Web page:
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Transforming a vacant storefront along the Central Corridor

In a unique partnership with the Starling Project, the St. Anthony Park Community Council (SAPCC) is temporarily reimagining a vacant storefront space on University Avenue in St. Paul.

The Starling Project facilitates such “meanwhile uses” of empty spaces along the avenue’s portion of the Central Corridor light rail transit line, according to project materials.

Even though the bulk of the construction here has wrapped up, shoppers are still avoiding the area, according to Amy Sparks, who heads SAPCC.

To take advantage of the space, SAPCC and Starling are on the lookout for entrepreneurs, artists, and other creative types to fill the place.

Tenants will fill the 1,200-square-foot pop-up shop for anywhere from one to four weeks.

Renters should engage the public in some way, such as through a one-time event, open studio hours, or an interesting window display, according to a prepared statement about the project.

So far, the space has a few takers, including Irrigate Arts, which is leading the charge on numerous artist-led placemaking projects along the light rail line. Irrigate will have an exhibit in the space that documents these efforts.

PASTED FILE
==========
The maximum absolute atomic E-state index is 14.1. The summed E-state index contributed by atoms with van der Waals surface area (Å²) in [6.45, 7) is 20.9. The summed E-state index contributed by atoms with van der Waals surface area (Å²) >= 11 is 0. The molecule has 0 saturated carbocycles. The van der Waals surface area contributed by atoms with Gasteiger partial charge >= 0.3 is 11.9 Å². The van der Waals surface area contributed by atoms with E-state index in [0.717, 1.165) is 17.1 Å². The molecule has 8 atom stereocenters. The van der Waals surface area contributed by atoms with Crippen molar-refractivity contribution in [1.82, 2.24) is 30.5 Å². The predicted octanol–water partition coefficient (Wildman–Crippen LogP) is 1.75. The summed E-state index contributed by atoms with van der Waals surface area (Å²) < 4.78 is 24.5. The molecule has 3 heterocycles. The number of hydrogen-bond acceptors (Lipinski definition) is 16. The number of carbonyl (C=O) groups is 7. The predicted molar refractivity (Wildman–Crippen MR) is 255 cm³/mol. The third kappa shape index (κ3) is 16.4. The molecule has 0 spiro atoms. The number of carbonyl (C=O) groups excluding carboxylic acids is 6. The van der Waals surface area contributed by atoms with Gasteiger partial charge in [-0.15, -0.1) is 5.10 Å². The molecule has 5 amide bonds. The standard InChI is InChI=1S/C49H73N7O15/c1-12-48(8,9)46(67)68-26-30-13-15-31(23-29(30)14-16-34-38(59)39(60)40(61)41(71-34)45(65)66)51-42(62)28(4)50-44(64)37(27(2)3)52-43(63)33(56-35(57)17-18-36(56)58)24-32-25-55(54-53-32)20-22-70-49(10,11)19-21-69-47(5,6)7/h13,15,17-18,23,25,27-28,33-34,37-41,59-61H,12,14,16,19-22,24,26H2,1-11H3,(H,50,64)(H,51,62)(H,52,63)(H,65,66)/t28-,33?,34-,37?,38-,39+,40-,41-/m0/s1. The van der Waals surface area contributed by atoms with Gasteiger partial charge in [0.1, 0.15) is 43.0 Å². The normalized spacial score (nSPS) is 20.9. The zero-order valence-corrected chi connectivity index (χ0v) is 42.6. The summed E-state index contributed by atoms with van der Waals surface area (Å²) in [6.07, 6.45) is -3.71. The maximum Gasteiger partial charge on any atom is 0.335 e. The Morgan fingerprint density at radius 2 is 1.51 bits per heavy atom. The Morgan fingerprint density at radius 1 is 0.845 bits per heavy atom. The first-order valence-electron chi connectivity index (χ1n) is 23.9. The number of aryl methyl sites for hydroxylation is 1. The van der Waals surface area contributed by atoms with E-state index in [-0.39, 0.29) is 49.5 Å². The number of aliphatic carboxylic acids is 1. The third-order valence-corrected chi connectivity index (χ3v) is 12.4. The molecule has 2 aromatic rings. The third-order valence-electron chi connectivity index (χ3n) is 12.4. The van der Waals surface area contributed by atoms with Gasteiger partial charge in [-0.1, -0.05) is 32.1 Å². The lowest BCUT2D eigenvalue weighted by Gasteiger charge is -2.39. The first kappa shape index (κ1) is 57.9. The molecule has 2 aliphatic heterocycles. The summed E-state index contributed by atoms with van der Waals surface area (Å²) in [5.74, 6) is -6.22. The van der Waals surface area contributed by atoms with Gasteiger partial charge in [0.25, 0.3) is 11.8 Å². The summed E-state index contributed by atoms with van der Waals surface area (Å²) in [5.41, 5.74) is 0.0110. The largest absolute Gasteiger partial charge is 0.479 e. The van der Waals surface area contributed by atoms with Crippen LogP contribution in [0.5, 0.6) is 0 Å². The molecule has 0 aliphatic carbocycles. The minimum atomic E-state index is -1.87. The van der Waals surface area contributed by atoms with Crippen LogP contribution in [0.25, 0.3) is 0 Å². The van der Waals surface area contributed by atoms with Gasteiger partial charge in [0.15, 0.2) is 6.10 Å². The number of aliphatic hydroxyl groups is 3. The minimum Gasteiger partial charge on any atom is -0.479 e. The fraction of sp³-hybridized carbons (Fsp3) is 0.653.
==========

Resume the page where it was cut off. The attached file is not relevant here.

Sky View, which is an aerial photo workshop and gallery, will also have a presence there.

Last month, an art show called Art du Nord occupied the former frame shop.  

Ultimately, the neighborhood group sees the rotating uses as a way to bring life to the avenue, according to Sparks. “We want to see University Avenue thrive and help keep businesses going.”     

It’s also a creative way to find a permanent tenant for the space.

More broadly, the project calls attention to the neighborhood’s Creative Enterprise Zone, which is an in-progress arts district-like designation. It's all about strengthening the local creative community, she explains.

Sparks hopes these types of events will “build up awareness of the area, so people start to recognize it as a creative area and want to locate here and do business here.”

As such, the group is trying “to get the right developments in,” and keep office space affordable. “It makes the Creative Enterprise Zone more real and tangible,” she says.

Source: Amy Sparks, executive director, SAPCC
Writer: Anna Pratt
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